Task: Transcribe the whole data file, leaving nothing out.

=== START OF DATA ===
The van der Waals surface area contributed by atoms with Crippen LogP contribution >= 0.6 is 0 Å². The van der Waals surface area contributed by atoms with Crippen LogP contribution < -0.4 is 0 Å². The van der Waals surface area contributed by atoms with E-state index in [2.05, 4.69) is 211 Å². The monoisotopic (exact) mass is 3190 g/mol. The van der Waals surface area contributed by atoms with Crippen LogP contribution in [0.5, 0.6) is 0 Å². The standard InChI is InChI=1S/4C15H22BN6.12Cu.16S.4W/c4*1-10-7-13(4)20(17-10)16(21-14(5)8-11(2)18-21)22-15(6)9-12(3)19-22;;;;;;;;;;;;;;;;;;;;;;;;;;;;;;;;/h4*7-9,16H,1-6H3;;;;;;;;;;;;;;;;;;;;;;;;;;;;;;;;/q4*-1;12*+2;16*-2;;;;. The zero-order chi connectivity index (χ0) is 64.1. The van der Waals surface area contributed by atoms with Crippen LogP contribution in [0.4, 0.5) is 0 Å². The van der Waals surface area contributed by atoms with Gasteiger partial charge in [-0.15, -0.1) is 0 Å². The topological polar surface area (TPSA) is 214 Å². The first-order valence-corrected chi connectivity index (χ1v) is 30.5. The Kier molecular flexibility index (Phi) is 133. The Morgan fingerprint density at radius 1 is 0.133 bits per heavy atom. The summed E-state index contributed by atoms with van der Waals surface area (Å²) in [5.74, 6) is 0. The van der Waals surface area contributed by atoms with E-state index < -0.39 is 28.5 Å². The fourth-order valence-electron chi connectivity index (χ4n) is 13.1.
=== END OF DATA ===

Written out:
The van der Waals surface area contributed by atoms with Crippen LogP contribution >= 0.6 is 0 Å². The van der Waals surface area contributed by atoms with Crippen LogP contribution < -0.4 is 0 Å². The van der Waals surface area contributed by atoms with E-state index in [2.05, 4.69) is 211 Å². The monoisotopic (exact) mass is 3190 g/mol. The van der Waals surface area contributed by atoms with Crippen LogP contribution in [0.5, 0.6) is 0 Å². The standard InChI is InChI=1S/4C15H22BN6.12Cu.16S.4W/c4*1-10-7-13(4)20(17-10)16(21-14(5)8-11(2)18-21)22-15(6)9-12(3)19-22;;;;;;;;;;;;;;;;;;;;;;;;;;;;;;;;/h4*7-9,16H,1-6H3;;;;;;;;;;;;;;;;;;;;;;;;;;;;;;;;/q4*-1;12*+2;16*-2;;;;. The zero-order chi connectivity index (χ0) is 64.1. The van der Waals surface area contributed by atoms with Crippen LogP contribution in [0.4, 0.5) is 0 Å². The van der Waals surface area contributed by atoms with Gasteiger partial charge in [-0.15, -0.1) is 0 Å². The topological polar surface area (TPSA) is 214 Å². The first-order valence-corrected chi connectivity index (χ1v) is 30.5. The Kier molecular flexibility index (Phi) is 133. The Morgan fingerprint density at radius 1 is 0.133 bits per heavy atom. The summed E-state index contributed by atoms with van der Waals surface area (Å²) in [5.74, 6) is 0. The van der Waals surface area contributed by atoms with E-state index < -0.39 is 28.5 Å². The fourth-order valence-electron chi connectivity index (χ4n) is 13.1.